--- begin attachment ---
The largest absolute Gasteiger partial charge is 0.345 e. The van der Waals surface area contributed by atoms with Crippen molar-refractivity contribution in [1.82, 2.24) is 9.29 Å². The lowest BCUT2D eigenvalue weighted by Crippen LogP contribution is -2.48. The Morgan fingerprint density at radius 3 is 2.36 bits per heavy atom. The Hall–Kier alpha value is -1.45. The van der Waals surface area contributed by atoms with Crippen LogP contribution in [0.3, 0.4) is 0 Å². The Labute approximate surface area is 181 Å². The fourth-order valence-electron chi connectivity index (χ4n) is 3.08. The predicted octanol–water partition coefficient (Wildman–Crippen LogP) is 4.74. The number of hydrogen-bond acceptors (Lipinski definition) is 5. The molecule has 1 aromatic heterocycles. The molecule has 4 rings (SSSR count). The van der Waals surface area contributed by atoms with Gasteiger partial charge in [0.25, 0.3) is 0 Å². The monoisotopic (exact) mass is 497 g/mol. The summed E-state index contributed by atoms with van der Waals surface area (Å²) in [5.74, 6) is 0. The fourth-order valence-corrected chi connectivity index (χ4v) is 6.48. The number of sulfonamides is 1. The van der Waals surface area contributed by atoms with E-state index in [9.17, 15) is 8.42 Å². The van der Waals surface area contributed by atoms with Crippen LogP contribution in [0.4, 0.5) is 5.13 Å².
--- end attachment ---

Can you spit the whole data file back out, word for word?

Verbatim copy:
The largest absolute Gasteiger partial charge is 0.345 e. The van der Waals surface area contributed by atoms with Crippen molar-refractivity contribution in [1.82, 2.24) is 9.29 Å². The lowest BCUT2D eigenvalue weighted by Crippen LogP contribution is -2.48. The Morgan fingerprint density at radius 3 is 2.36 bits per heavy atom. The Hall–Kier alpha value is -1.45. The van der Waals surface area contributed by atoms with Crippen LogP contribution in [0.3, 0.4) is 0 Å². The Labute approximate surface area is 181 Å². The fourth-order valence-electron chi connectivity index (χ4n) is 3.08. The predicted octanol–water partition coefficient (Wildman–Crippen LogP) is 4.74. The number of hydrogen-bond acceptors (Lipinski definition) is 5. The molecule has 1 aromatic heterocycles. The molecule has 4 rings (SSSR count). The van der Waals surface area contributed by atoms with Gasteiger partial charge in [0.25, 0.3) is 0 Å². The monoisotopic (exact) mass is 497 g/mol. The summed E-state index contributed by atoms with van der Waals surface area (Å²) in [5.74, 6) is 0. The fourth-order valence-corrected chi connectivity index (χ4v) is 6.48. The number of sulfonamides is 1. The van der Waals surface area contributed by atoms with E-state index in [9.17, 15) is 8.42 Å². The van der Waals surface area contributed by atoms with Crippen LogP contribution in [0.4, 0.5) is 5.13 Å².